Let's not rush the next Norman Whiteside
Matthew William Sneddon was born this week. 7lb 8oz in case you were wondering. I know his proud parents. Dad Paul would love little Matthew to grow up and play for Liverpool and Northern Ireland. Mum Melanie would prefer Chelsea.
Anything's possible. Paul was a decent player in his day... could be in the genes.
And if by the age of six, young Matthew is showing potential with a ball at his feet, the Irish FA will be knocking on Paul and Melanie's door asking if their son can be placed in various programmes to make him even better.
That's right.. at six years of age!
I'm all for getting them early, but isn't that just a little too early?
There are many grand ideas in the Irish FA's new Strategic Plan, unveiled earlier this week at Stormont, and even though the line that hits you between the eyes, relating to Northern Ireland having a team capable of qualifying for a major tournament by 2018, sounds extremely optimistic, football's governing body should be praised for the document and trying to improve the sport at all levels here.
I can't help feeling a little uncomfortable though that we are going to be searching for kids as young as six who coaches feel in the future could turn our wee country into a footballing force.
In the Strategic Plan, entitled 'We're Not Brazil...We're Northern Ireland', it says: "We must identify talent earlier and from a wider pool. Our staff from our International Manager (Michael O'Neill) and Elite Performance Director (Jim Magilton), to our senior and elite coaches, grassroots development officers and primary school coaches, will all be equipped to start player identification from as young as six years old."
The IFA aren't alone in this strategy. Other nations adopt it too. It's the way of the sporting world, not just football.
That doesn't make it right.
I know kids grow up faster these days, but at six, seven, eight and nine, surely football should be fun... not a career option.
It's at those ages you fall in love with the game, playing every chance you get and anywhere you can.... (assuming you can locate somewhere that doesn't say 'no ball games allowed').
It's later on when you find out if kids have what it takes to become a professional.
A former Northern Ireland international told me the most important period of a young player's development comes between the ages of 13 to 16.
That's when kids can flourish and be taught properly by the likes of Jim Magilton about what it takes mentally and physically to make the grade.... not when they are at primary school and coming to terms with reading and writing.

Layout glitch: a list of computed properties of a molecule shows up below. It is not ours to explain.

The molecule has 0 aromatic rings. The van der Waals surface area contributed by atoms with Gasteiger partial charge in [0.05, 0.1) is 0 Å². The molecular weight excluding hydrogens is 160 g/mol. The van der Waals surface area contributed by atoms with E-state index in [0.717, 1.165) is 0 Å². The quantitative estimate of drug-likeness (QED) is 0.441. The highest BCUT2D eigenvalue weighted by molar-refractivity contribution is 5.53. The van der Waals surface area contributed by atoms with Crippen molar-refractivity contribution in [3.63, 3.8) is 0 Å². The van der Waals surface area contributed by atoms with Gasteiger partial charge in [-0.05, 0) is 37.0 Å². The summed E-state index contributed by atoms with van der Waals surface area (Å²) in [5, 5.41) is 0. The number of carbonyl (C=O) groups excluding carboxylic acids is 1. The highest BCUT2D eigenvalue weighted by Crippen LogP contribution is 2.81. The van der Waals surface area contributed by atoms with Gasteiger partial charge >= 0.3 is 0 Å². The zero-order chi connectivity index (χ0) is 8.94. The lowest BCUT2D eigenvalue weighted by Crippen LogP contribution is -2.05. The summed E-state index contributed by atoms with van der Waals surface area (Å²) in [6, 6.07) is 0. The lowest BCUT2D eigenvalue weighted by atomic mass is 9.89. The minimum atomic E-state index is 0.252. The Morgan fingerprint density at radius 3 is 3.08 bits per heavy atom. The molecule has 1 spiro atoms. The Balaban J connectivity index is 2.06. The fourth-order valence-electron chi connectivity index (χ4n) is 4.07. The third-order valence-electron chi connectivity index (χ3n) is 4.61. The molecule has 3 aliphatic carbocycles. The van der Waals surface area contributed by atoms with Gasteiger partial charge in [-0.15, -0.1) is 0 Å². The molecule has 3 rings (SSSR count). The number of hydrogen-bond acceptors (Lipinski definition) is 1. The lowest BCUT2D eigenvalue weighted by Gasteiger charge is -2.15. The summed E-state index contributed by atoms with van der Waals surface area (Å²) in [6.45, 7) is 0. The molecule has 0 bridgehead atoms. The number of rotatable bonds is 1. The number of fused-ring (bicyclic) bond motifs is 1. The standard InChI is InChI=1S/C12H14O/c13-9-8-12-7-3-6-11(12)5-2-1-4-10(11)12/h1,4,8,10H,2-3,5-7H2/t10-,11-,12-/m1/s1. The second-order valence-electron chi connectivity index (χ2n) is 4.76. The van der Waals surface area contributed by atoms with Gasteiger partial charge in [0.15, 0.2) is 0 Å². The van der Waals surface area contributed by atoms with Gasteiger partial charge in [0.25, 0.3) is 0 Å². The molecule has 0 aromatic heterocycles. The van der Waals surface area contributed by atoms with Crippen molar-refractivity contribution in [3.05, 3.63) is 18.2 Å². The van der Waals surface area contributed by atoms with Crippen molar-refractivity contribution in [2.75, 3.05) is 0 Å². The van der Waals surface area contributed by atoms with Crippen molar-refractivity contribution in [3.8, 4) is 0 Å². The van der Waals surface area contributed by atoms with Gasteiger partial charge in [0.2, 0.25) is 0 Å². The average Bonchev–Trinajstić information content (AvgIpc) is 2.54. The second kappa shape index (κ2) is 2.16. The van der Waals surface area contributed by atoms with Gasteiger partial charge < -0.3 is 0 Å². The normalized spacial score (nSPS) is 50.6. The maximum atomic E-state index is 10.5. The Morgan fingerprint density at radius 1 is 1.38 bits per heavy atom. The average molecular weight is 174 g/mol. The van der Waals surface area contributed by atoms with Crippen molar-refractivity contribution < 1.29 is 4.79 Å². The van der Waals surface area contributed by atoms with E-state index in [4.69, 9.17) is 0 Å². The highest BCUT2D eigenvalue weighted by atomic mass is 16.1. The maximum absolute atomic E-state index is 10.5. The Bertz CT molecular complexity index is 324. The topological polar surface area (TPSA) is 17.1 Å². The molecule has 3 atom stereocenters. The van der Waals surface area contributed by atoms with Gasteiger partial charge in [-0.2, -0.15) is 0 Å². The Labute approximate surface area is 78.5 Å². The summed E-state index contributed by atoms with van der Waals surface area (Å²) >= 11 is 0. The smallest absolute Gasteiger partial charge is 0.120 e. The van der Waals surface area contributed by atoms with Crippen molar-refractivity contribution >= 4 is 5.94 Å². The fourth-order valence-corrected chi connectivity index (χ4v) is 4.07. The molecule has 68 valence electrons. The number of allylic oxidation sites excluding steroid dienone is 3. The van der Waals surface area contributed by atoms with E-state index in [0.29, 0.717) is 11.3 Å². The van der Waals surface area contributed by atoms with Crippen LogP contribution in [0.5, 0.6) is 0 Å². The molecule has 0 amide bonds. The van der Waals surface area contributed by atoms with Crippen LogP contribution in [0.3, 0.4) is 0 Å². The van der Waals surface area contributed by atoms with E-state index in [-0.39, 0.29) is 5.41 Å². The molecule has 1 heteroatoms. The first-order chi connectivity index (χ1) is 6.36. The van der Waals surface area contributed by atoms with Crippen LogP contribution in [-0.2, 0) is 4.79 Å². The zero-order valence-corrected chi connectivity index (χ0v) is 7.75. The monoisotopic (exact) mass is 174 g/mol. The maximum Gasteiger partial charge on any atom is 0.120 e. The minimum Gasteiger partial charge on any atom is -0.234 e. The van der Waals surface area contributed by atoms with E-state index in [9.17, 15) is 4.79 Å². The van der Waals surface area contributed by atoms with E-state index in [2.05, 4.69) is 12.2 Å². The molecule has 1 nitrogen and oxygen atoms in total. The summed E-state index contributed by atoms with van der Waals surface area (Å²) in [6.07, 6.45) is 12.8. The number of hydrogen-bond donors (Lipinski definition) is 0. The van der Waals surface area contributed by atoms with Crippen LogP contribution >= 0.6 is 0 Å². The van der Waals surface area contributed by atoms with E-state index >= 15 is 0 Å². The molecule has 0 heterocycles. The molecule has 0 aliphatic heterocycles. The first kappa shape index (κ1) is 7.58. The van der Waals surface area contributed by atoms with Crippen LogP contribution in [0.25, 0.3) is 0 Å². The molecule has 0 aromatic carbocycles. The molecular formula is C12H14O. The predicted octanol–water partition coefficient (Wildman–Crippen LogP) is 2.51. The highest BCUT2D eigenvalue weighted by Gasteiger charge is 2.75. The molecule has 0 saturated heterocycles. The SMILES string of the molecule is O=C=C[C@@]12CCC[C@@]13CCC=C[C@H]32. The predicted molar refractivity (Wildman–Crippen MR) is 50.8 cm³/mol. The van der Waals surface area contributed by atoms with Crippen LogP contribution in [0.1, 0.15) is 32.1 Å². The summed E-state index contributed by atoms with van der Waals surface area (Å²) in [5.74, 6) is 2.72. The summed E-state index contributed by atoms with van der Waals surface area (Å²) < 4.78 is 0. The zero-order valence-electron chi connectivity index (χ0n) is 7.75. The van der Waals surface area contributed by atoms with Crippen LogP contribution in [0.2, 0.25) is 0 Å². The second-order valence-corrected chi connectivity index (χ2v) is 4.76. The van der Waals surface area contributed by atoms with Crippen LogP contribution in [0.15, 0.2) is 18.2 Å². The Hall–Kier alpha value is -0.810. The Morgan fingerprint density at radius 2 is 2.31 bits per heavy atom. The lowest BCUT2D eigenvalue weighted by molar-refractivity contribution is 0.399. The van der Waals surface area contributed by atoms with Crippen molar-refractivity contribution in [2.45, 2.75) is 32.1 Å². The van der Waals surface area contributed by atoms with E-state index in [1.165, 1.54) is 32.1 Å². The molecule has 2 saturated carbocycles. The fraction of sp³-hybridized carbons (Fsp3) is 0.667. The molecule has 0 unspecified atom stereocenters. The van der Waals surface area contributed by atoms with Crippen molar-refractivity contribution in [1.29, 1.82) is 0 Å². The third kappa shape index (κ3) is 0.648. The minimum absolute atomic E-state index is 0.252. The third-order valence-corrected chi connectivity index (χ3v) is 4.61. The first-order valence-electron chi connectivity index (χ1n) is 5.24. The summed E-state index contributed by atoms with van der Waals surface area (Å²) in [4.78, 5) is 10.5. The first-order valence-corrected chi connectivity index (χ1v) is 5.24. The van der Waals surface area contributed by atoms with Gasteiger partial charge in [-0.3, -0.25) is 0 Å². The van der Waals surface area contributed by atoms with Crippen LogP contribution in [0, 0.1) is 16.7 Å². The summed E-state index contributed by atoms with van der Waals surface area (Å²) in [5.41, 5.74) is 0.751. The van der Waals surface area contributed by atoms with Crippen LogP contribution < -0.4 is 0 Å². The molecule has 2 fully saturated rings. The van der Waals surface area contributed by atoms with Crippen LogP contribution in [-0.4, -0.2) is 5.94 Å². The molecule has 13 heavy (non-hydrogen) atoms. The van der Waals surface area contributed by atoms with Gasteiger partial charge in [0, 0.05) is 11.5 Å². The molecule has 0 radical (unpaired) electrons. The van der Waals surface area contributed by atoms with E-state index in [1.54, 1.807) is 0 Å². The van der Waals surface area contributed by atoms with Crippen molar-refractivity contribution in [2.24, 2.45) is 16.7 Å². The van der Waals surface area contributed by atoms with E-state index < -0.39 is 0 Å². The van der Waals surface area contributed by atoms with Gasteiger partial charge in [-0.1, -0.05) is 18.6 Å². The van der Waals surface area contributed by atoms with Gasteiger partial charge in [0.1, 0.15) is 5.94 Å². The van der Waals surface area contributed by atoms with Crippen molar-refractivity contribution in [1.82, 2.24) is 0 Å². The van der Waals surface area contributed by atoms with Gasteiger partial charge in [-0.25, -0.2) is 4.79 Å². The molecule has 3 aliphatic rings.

By picking a boy out at the age of six and marking him down as 'the next big thing', because that's what he'll be labelled, it puts unnecessary pressure on the lad himself and his family.
Sure, you hear about and see on YouTube all these prodigious talents at, say, eight years of age who have big clubs fighting over them, but how many of this golden child brigade actually go on to make it?
For every Diego Maradona or Lionel Messi, considered special talents when they were 11, there are thousands of kids who never fulfil their potential.
That's because they are not always the biggest, strongest boy in the playground, they lose interest, maybe enjoy a different sport more or simply don't improve to the levels required.
I remember a story from years ago when a gifted English kid called Sonny Pike was spotted, aged seven. He ended up at Ajax with people calling him the new George Best. He didn't live up to all the expectation, eventually playing non-league football and suffering a breakdown before getting out of the game.
It's tough being that 'next big thing' before you've even reached double figures.
Our greatest footballer George Best (pictured) was 15 when revered Manchester United scout Bob Bishop spotted him and told Matt Busby: "I think I've found a genius".
Norman Whiteside, another Northern Ireland and United great, was even younger. He was just 10 when he was picked out as a future star. Seven years later, the Shankill Road native became the youngest player ever to appear in the World Cup finals.
Mind you, big Norm was a man by the time he was four, could tackle like Graeme Souness by the time he was five and scored goals like Dixie Dean when he was eight! What a footballer.
Not every kid in Northern Ireland is like Norman Whiteside though.
The IFA coaches, in their admirable desire to make football stronger here, must recognise that when they see a boy, knee high to a grasshopper, dribbling round his little pals in a small sided game somewhere.
At six years of age, life should be fun. There'll be plenty of time for the serious stuff after that, like being the saviour of the Northern Ireland football team.